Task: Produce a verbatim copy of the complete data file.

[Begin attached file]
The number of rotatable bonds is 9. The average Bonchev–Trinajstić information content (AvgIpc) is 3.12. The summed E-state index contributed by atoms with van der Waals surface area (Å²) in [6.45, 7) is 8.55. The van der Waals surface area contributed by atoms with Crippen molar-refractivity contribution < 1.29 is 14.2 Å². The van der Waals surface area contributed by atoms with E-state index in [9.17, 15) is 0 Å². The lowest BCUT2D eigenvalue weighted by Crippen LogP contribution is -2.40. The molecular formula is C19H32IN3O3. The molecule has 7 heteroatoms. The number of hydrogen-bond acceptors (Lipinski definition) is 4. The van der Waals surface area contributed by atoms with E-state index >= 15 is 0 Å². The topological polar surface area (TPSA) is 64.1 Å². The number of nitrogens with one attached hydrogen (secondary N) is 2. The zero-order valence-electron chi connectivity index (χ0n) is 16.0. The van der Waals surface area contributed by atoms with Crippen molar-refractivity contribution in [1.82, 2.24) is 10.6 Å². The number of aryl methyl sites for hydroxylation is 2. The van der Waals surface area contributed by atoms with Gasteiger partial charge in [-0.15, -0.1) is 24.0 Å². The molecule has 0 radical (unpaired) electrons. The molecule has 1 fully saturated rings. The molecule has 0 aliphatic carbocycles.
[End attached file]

The number of rotatable bonds is 9. The average Bonchev–Trinajstić information content (AvgIpc) is 3.12. The summed E-state index contributed by atoms with van der Waals surface area (Å²) in [6.45, 7) is 8.55. The van der Waals surface area contributed by atoms with Crippen molar-refractivity contribution < 1.29 is 14.2 Å². The van der Waals surface area contributed by atoms with E-state index in [9.17, 15) is 0 Å². The lowest BCUT2D eigenvalue weighted by Crippen LogP contribution is -2.40. The molecular formula is C19H32IN3O3. The molecule has 7 heteroatoms. The number of hydrogen-bond acceptors (Lipinski definition) is 4. The van der Waals surface area contributed by atoms with E-state index >= 15 is 0 Å². The topological polar surface area (TPSA) is 64.1 Å². The number of nitrogens with one attached hydrogen (secondary N) is 2. The zero-order valence-electron chi connectivity index (χ0n) is 16.0. The van der Waals surface area contributed by atoms with Crippen molar-refractivity contribution in [1.82, 2.24) is 10.6 Å². The number of aryl methyl sites for hydroxylation is 2. The van der Waals surface area contributed by atoms with Gasteiger partial charge in [-0.15, -0.1) is 24.0 Å². The molecule has 0 radical (unpaired) electrons. The molecule has 1 fully saturated rings. The molecule has 0 aliphatic carbocycles.